Music » Once More With Feeling

Once More with Feeling

Ghosts I've Met

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Last month, when Ryan Adams passed through town, I got a little misty-eyed for the days when Adams was a force to be reckoned with. Long before the singer/songwriter was known for his hit-or-miss solo work, his artfully disheveled hair, and actress bedding, Adams was the brash frontman for Whiskeytown, the last great crossover hope for the alt-country movement. Their records were a bold mix of country's twang with a heavy dose of Fleetwood Mac radio pop, all of which flourished in the interplay between violinist/singer Caitlin Cary (who played the role of the good cop), and Adams, who was young and reckless, a live wire clad in pearl snap shirts and always on the verge of either greatness or another onstage train wreck. Either way, you couldn't help but watch.

And we did watch, but the result wasn't what we had planned. Whiskeytown fell apart, and Adams immediately released Heartbreaker, the raw solo album we all hoped he'd make. It was flawless, but it was also his finest work, as the next seven years have been one disappointment after another. So, like most onetime fans, I'm moving on. But just as I bid farewell to the drinking dirges and sullen love songs of Adams, I came across Brooklyn-via-Seattle band Ghosts I've Met.

Much like Whiskeytown in their prime, Ghosts I've Met balance out a sincere delivery of late-night head-on-the-bar boozing songs and slow-burning love ballads for the brokenhearted. What's even more impressive is that this wonderful sound comes from a brand-new band without a record on the shelves.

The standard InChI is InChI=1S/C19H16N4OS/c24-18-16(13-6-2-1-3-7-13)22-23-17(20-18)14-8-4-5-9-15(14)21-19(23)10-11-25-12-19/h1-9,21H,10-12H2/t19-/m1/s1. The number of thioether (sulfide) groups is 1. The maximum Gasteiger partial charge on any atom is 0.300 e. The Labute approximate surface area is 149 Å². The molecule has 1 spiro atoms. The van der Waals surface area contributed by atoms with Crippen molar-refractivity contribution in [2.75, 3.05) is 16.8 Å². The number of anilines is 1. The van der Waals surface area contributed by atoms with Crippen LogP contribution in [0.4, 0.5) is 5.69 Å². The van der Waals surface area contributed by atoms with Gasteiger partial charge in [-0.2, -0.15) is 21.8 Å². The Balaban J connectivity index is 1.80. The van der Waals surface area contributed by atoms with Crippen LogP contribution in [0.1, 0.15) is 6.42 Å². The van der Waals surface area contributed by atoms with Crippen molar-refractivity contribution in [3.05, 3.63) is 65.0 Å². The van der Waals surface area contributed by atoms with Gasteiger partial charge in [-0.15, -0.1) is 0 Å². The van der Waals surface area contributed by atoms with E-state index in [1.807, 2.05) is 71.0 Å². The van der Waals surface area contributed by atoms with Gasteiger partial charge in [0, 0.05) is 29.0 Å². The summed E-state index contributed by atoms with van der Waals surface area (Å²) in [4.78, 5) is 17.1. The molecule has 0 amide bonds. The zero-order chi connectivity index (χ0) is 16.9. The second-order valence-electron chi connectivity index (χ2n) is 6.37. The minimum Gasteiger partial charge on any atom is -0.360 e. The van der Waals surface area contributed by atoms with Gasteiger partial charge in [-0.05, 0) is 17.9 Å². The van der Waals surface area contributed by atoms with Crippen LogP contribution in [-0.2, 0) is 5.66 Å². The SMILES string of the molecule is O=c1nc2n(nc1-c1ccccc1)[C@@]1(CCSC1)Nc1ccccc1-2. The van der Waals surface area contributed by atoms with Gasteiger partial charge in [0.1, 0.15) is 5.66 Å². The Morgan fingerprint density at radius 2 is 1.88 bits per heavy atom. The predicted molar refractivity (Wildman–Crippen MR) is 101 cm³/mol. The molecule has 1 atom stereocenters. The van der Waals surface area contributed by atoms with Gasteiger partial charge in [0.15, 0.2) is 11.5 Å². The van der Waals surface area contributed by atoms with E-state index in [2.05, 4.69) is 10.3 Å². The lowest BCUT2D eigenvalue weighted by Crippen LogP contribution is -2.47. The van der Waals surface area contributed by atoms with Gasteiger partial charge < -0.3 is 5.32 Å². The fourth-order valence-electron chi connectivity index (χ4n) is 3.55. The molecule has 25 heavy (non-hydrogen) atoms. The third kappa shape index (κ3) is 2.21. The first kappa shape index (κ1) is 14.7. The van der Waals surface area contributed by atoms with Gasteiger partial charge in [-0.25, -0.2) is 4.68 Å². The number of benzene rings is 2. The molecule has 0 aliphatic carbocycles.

"It's our first tour as a band, so we're starting out with just our five-song tour EP, from there we're going to work up to a full-length," says frontman Sam Watts, calling from a tour van slicing through the wasteland of mid-Texas.

For a band with no backing and only a few songs under their belt, Ghosts I've Met have been enjoying their initial tour, thanks in most part to the rich pedigree of musicians in the band. Guitarist Ben Blankenship spent time in Modest Mouse, cellist Brent Arnold used to front a band (Brent Arnold & the Spheres) that was released on fabled indie Up Records, and violinist Margaret White tours alongside two of rock's most intriguing personalities, Cat Power and Sparklehorse.

With all this talent on one stage, Watts & Co. have their sights aimed high, and are ready to leave the bar for better things. "We've been doing a lot less country," he says. "I think I've been pretty happy trying to steer the ship away from the sad, sad, lonely three-chord blues." Just as long as that steering keeps the band far away from Ryan Adams, they'll be fine.

Ghosts I've Met perform at the Towne Lounge on Monday, August 20.

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